Dynaudio Contour 1.3 Mk.II loudspeaker

Dynaudio's $2399/pair Contour 1.3 Mk.II follows on from the Mk.I, which grabbed Russ Novak's enthusiastic attention in November 1996 (Vol.19 No.11). Because a full description was included in the original review, I will only touch briefly on the differences between the original version and the sample reviewed this month. A Special Edition of the Contour 1.3 is also available for $3499/pair. Sam Tellig's comments on the sound of this loudspeaker appeared in the December 1999 Stereophile and are included at the end of this review.

The smart-looking Mk.II 1.3 looks identical to the original version, but there are extensive changes under the skin. The tweeter is an improved version of Dynaudio's Esotec D-260 28mm soft-dome unit. While the 6.5" woofer has the same large-dome dustcap typical of Dynaudio's low-frequency drivers, there is now a dual-magnet motor system to give better control and deeper bass, the -3dB low-frequency point usefully shifting from 45Hz to 40Hz. While the crossover slopes are still specified at 6dB/octave, the crossover frequency has moved up from 2kHz to 2.6kHz. High-quality components are used and compensation networks flatten the impedance curve above 200Hz.

The cabinet construction now features dual-layer sandwich construction, and the baffle is made of a resonance-damping material, both changes made to minimize vibrational problems. Electrical connection is via a single set of gold-plated terminals mounted beneath the rearward-facing reflex port. I left the chunky grille off for my auditioning.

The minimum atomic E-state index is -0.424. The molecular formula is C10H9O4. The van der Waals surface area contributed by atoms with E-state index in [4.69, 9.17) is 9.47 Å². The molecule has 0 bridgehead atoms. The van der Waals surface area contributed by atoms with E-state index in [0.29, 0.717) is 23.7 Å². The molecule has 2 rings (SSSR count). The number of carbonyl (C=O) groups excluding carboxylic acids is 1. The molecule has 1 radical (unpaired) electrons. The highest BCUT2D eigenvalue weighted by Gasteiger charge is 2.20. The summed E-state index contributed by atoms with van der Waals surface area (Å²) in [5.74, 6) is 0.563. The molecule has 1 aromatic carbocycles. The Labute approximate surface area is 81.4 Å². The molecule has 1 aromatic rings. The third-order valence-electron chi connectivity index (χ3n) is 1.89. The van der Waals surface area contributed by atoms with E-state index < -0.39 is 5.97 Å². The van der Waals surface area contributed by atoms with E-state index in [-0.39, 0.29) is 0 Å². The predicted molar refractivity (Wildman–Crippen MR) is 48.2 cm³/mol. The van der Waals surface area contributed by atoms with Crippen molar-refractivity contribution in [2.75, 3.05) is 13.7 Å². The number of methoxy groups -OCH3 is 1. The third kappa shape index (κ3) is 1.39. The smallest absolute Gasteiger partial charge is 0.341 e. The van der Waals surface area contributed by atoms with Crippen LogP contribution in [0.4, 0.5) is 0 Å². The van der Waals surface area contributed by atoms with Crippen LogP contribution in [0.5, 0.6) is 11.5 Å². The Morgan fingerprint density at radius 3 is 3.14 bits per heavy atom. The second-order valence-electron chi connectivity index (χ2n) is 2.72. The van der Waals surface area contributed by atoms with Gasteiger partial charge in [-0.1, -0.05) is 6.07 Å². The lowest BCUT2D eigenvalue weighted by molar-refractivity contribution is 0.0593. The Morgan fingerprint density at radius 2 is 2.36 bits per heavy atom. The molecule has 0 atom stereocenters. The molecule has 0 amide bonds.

The Dynaudio proved quite sensitive to listener ear height. I found the best integration between the drive-units to be just below the tweeter axis—listen above that axis, and a narrow band in the mid-treble is increasingly evident. Tonally, the Contour 1.3 is balanced on the cool side, with a little too much energy apparent in the 5kHz-10kHz octave. Tape hiss on analog-mastered recordings—Stereophile's Concert CD (STPH005-2), for example—was more apparent than it was with the Joseph RM7si (also reviewed in August 2000) or my reference B&W Silver Signature.

But oh, what a wealth of detail could be perceived. After initially "not getting the point" of Bryan Ferry's As Time Goes By CD (Virgin America 8 48270 2) and being put off by his bleating tenor, I have grown to appreciate this tribute to the crooners of the 1930s and '40s. The arrangements are intelligent, the singer's interpretations fascinatingly idiosyncratic, the musical content generous. But, as on so many rock albums these days, the engineering is perverse, and this is laid bare by the transparent Dynaudio speaker. On the title track, for example, the noise-gating of the genuinely antique-sounding vocal mike is very obvious, with hiss coming and going with the chromium-plated voice. And the action noise on the piano is offputting—why did they have to mike it so close? But offsetting these quibbles was how readily the Contours let through subtle details in the scoring, such as the delightful inner clarinet parts behind the relentless 4-to-the-bar arrangement of "Sweet and Lovely."

A naïve listener would be tempted to ascribe such faults to the speaker, not the recording. But when I put on one of the best modern recordings to plow the same musical furrow as Ferry—Joni Mitchell's Both Sides Now (Reprise 47620-2), this magazine's "Recording of the Month" for April 2000—the presence of recording and balance engineers with skill and musical taste was also readily laid bare by the little Dynaudios. Apparently the Danish company's speakers are increasingly making an impact in the pro-audio community—just not quickly enough, to judge from the Ferry album.

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